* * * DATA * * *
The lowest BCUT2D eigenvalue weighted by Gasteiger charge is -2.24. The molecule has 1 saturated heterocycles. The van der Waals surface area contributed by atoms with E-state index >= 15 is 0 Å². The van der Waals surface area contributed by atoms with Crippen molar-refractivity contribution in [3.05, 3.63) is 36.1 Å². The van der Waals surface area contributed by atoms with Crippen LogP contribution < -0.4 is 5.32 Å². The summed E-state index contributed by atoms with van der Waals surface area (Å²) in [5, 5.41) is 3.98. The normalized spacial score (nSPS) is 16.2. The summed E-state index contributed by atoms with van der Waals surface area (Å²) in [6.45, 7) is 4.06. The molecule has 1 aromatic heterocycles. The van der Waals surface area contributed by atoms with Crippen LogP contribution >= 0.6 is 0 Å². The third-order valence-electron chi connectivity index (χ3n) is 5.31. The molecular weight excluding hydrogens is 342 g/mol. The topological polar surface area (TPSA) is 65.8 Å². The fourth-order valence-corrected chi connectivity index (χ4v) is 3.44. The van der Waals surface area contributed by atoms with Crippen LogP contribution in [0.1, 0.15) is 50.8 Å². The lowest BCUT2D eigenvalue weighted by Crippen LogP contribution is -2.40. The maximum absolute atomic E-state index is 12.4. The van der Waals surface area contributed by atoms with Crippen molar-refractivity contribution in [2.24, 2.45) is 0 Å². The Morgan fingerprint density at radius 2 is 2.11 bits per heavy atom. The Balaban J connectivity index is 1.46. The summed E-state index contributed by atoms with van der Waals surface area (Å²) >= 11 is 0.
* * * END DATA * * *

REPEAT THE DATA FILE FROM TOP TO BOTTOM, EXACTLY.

The lowest BCUT2D eigenvalue weighted by Gasteiger charge is -2.24. The molecule has 1 saturated heterocycles. The van der Waals surface area contributed by atoms with E-state index >= 15 is 0 Å². The van der Waals surface area contributed by atoms with Crippen molar-refractivity contribution in [3.05, 3.63) is 36.1 Å². The van der Waals surface area contributed by atoms with Crippen LogP contribution < -0.4 is 5.32 Å². The summed E-state index contributed by atoms with van der Waals surface area (Å²) in [5, 5.41) is 3.98. The normalized spacial score (nSPS) is 16.2. The summed E-state index contributed by atoms with van der Waals surface area (Å²) in [6.45, 7) is 4.06. The molecule has 1 aromatic heterocycles. The van der Waals surface area contributed by atoms with Crippen LogP contribution >= 0.6 is 0 Å². The third-order valence-electron chi connectivity index (χ3n) is 5.31. The molecular weight excluding hydrogens is 342 g/mol. The topological polar surface area (TPSA) is 65.8 Å². The fourth-order valence-corrected chi connectivity index (χ4v) is 3.44. The van der Waals surface area contributed by atoms with Crippen LogP contribution in [0.1, 0.15) is 50.8 Å². The lowest BCUT2D eigenvalue weighted by Crippen LogP contribution is -2.40. The maximum absolute atomic E-state index is 12.4. The van der Waals surface area contributed by atoms with Crippen molar-refractivity contribution in [2.24, 2.45) is 0 Å². The Morgan fingerprint density at radius 2 is 2.11 bits per heavy atom. The Balaban J connectivity index is 1.46. The summed E-state index contributed by atoms with van der Waals surface area (Å²) >= 11 is 0.